Neck Lift Before and After Photos
* Each patient is unique and individual results may vary.
Apart from his private practice, Dr. Bustillo takes time to teach his innovative techniques to other physicians. He has traveled to Asia, the Caribbean, and Central and South America to instruct other surgeons his surgical techniques. Dr. Bustillo wrote the following to help educate the public about the aging neck and the neck lift surgery.
What is a neck lift?
The neck lift is a surgical procedure that rejuvenates the neck. The Neck Lift helps to improve the sagging neck in certain patients that may not need the comprehensive facial rejuvenation that a facelift provides. While a Neck Lift improves the appearance of the neck, it cannot change or improve the quality of the neck skin.
What is the difference between and neck lift and a facelift?
This is a very common question. A Neck Lift addresses only the neck while a facelift addresses the neck and the face. Many patients in their late forties and on may want to have only their neck lifted. Unfortunately, they may not be candidates for the Neck Lift procedure. After the late forties, the amount of sagging skin in the neck may be too much for a Neck Lift. These patients will need to have a facelift.
Why is my neck sagging?
The aging seen in the neck begins in the late twenties. However, visible changes usually become apparent in the late thirties. These changes are due to the aging processes that occur in the skin, fat, and muscles of the neck.
The skin is one of the first components that begin to age. The amount and quality of the collagen and elastin, both important structural proteins in the skin, begin to decrease. This allows for weakening and thinning of the skin. The skin looses elasticity and increases in laxity (Figure 1). You can test your skin’s laxity by pinching the area under the chin; pulling it and then letting it go. Skin that is lax will not snap back.
The platysma muscle originates in the lower face and runs down the entire neck. This muscle descends, in both the face and neck, with age. It can sometimes cause the bands that appear in the front of the neck.
How is a neck lift performed?
One of the most difficult areas to treat is the aging neck. As the patient ages, certain changes occur in all three layers of the neck. These are the skin, fat, and the platysma neck muscles.
The first component of the aging neck is muscle descent. This refers to the separation and descent of the platysma muscle in the neck. There are two platysma muscles, one on each side, which begin in the lower face and run down to the clavicle on each side. With age, these two muscles separate and descend downward. As they do this, they create what are known as “platysmal bands.” (Figures 2,3). The neck lift procedure includes a platysmaplasty. A platymasplasty tightens the neck muscles through the small incision in the neck. The platysma is also pulled from the sides to further define and tighten the neck.
The submental area, just underneath the chin, is an area where the accumulation of fat can cause inflation in the neck. Fat removal should be performed judiciously in order to sculpt the neck adequately, yet maintain a natural appearance. Too much fat removal in this area can skeletonize the neck and allow the underlying neck structures to be visible through the skin.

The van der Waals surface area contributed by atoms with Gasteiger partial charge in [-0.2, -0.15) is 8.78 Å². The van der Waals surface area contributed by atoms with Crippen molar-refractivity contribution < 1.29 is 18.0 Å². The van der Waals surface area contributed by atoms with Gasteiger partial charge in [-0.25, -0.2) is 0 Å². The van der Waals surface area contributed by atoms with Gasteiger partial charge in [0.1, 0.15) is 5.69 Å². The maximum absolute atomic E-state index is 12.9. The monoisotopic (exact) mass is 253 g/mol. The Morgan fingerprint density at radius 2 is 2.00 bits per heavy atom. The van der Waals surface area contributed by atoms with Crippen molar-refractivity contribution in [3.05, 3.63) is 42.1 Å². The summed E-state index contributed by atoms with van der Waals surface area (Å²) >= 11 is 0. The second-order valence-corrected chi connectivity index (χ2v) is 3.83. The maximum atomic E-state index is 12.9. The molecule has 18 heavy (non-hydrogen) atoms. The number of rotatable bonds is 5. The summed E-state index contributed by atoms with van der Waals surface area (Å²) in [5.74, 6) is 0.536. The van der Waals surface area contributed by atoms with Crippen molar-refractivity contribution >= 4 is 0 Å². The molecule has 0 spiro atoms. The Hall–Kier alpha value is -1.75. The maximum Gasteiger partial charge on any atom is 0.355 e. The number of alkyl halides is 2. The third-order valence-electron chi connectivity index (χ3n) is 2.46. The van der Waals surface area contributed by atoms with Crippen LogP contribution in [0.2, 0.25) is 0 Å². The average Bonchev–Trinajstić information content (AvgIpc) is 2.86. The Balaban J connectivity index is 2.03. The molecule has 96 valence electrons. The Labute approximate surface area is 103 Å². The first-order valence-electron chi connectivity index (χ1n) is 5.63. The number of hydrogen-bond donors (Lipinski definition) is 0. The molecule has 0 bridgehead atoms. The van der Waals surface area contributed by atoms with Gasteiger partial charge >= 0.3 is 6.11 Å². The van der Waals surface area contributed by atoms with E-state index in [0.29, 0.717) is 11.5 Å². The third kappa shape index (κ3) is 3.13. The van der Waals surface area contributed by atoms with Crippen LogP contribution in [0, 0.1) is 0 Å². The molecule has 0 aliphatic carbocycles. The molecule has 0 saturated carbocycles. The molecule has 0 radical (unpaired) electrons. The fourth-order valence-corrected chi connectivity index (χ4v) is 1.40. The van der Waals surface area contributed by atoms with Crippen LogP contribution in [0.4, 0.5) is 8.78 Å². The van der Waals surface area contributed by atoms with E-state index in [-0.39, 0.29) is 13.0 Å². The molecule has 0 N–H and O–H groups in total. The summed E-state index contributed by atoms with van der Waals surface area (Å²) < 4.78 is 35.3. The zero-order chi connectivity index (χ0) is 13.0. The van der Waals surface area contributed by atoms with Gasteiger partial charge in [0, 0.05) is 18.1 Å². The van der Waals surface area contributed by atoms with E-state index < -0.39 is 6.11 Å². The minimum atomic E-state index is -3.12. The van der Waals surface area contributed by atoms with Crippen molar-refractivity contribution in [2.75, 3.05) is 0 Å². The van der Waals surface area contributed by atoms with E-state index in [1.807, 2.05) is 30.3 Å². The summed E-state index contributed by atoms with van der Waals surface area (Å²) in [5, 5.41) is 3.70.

Skin, the third component, looses elasticity and begins sag. You can see this first in the area just above your Adam’s apple. As the sagging continues, the redundant skin accumulates in the area below the chin. This is the one area that the neck lift procedure cannot fully correct. Because the neck lift procedure does not improve the quality of the skin, patients with very lax skin may not achieve maximum correction. (Figure 4).
The person with excessive skin laxity may have a less then ideal result in the neck as a consequence. This patient may benefit from a facelift surgery, since more skin can be removed with that procedure. It is a well-known fact that neck lifts may not satisfy all patients in the neck area. The reason is usually excessive skin laxity, which surgery cannot completely address.
Where are the incisions for a neck lift?
The neck lift procedure treats the aging neck by removing the fat accumulation under the neck, tightening the neck muscles and then removing the excess skin. The procedure is performed through three small incisions. The first incision is below the chin, hidden in the small crease that lies just behind the chin. Through this incision, the fat is removed and the platysmaplasty is performed. A platysmaplasty tightens the neck muscles. The other two incisions are placed one behind each ear. These are used to tighten the neck muscles laterally and to remove the excess skin. By tightening the platysma centrally and laterally, maximum tightening of the underlying tissues is achieved. The incisions are all placed in hidden areas. Once healed, they are will not be visible.
Am I a candidate for a neck lift?
Most people that have a neck lift do so in their early forties. (Figures 5, 6). Sometimes people that have lost a substantial amount of weight will have a neck lift at an earlier age. Older patients that may have had a previous facelift and are not happy with their necks may be good candidates for a neck lift (Figures 7, 8).